I had a moment on reddit recently where I realised that not everyone has the same ideas about economics and strategy as I do, and that it might be helpful to spell out these concepts (as I understand them) in some more detail. This post will unpick the concept of business strategy, its purpose and implications for the market.
First off, it's important to understand that organisations are a lot like boats out on the water: they are constantly in motion. Even if there is no plan or no apparent control of the vessel, they still move - sometimes back and forth, making no progress in any particular direction. A lot of small businesses are like this. Owners are so busy with the day-to-day operations of the business that they can lack the time to step back and think about the big picture: where they want the business to go, and how they can make that happen.
It's totally understandable how this situation develops and persists, but it can also be crippling for a business. There are only so many hours in a day to get work done, and it's simply not viable for an owner to take out a few hours - let alone days - to deal with long-term, big-picture issues. But without that leadership, the business drifts aimlessly; opportunities (sometimes conflicting) are recognised and partially pursued, but never with the full focus of the management and staff. Worst of all is that everyone feels like they are at the mercy of the marketplace; there is no sense of control or any certainty about the future.
It is not a desirable situation but it is one that traps small businesses again and again.
A strategy is the opposite of this. It begins, before anything else, with an understanding of the business' mission and its goals. The mission is what drives the company, it is its central purpose, and it is - in my opinion - not something that can be outsourced or developed externally. Consultants can facilitate internal discussions or help with the phrasing, but they can't tell you what your business is about. It needs to be genuine, it needs to be something that is deeply felt, something that will inspire staff and engage customers.
Once the mission and the business' goals are established, strategy's role is to set out a clear direction for the organisation so it can move from where it is to a place where it can start to fulfil that mission. A good strategy takes into account the external environment - the competitive landscape, the suppliers and customers - and the internal environment - the capabilities and resources within the firm - to establish goals that are specific and practical.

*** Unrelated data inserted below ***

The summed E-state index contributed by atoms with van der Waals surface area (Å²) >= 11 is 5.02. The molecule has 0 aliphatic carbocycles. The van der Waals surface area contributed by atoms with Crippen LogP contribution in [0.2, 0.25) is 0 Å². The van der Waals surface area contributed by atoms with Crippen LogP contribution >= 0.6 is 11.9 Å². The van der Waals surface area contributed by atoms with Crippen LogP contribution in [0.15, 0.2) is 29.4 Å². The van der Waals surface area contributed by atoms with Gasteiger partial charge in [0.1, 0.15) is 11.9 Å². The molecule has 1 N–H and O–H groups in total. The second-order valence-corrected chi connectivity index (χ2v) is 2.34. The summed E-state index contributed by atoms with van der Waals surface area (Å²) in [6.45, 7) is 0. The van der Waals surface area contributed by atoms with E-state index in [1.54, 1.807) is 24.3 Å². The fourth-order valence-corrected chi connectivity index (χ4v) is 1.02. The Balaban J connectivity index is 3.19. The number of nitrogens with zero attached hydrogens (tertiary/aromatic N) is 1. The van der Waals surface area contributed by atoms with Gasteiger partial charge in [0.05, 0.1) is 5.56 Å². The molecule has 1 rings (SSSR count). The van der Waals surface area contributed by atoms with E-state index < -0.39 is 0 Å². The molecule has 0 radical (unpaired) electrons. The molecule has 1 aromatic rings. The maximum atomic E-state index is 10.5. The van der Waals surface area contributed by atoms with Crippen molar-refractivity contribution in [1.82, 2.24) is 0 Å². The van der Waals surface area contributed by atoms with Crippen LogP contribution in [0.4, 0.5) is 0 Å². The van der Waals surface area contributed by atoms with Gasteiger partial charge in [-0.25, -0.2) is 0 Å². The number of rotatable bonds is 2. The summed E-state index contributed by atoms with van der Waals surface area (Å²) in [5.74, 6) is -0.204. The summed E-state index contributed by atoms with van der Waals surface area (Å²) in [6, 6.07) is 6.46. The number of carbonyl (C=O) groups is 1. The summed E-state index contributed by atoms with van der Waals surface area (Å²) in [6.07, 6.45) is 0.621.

Once a strategy has been developed, it is detailed down to the tactical level: the functions necessary to implement the strategy. The nuts and bolts can be the most tedious part of developing a strategy but they are vitally important: a big, successful chance is not the result of one thing going to plan but getting hundreds of details right.
For a strategy to be successful, it requires the organisation to be structured around delivering on it. Anything that is superfluous to the strategy will steal away focus, energy and resources, and reduces the likelihood of success, and should be eliminated. This can be a painful part of implementation and often creates the biggest pushback from staff or customers, but it is also necessary. And if a particular change is too much for an organisation to bear, the entire strategy needs to be reconsidered.
Should the strategy be well-conceived, well-planned, and well-executed, then the chances of success are high. It should move the company from a place where everything is a struggle and the entire organisation is at the mercy of external forces to a place where the managers and staff can feel like they have control and where the business is sustainable in the long run.
In a very general sense, this is my idea of a strategy. It is not about cutting costs or squeezing customers for every last dollar, but about allowing managers to be leaders and take their organisations into the places they want them to be. A good strategy is one where everybody ends up in a better position than they were before.
In our next post, we'll apply the idea of strategy to retail competition, look at the two dominant strategies and how they are implemented in the FP market.